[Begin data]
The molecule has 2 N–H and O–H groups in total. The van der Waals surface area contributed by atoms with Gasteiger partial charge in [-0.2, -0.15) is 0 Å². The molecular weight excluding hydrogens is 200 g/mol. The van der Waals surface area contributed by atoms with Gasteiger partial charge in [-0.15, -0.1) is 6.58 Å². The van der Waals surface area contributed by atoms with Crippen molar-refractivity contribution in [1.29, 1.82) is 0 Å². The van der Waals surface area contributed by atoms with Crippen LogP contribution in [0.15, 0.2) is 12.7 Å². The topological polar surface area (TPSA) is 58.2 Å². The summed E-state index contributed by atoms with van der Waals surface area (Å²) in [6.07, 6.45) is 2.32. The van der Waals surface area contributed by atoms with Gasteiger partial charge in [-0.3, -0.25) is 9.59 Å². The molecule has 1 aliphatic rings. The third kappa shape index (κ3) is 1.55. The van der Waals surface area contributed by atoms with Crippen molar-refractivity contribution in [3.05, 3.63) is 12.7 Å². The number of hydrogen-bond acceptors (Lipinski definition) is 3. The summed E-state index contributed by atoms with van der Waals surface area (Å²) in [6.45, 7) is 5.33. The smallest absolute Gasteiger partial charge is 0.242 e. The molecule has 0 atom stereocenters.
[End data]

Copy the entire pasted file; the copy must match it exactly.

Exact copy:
The molecule has 2 N–H and O–H groups in total. The van der Waals surface area contributed by atoms with Gasteiger partial charge in [-0.2, -0.15) is 0 Å². The molecular weight excluding hydrogens is 200 g/mol. The van der Waals surface area contributed by atoms with Gasteiger partial charge in [-0.15, -0.1) is 6.58 Å². The van der Waals surface area contributed by atoms with Crippen molar-refractivity contribution in [1.29, 1.82) is 0 Å². The van der Waals surface area contributed by atoms with Crippen LogP contribution in [0.15, 0.2) is 12.7 Å². The topological polar surface area (TPSA) is 58.2 Å². The summed E-state index contributed by atoms with van der Waals surface area (Å²) in [6.07, 6.45) is 2.32. The van der Waals surface area contributed by atoms with Gasteiger partial charge in [-0.3, -0.25) is 9.59 Å². The molecule has 1 aliphatic rings. The third kappa shape index (κ3) is 1.55. The van der Waals surface area contributed by atoms with Crippen molar-refractivity contribution in [3.05, 3.63) is 12.7 Å². The number of hydrogen-bond acceptors (Lipinski definition) is 3. The summed E-state index contributed by atoms with van der Waals surface area (Å²) in [6.45, 7) is 5.33. The smallest absolute Gasteiger partial charge is 0.242 e. The molecule has 0 atom stereocenters.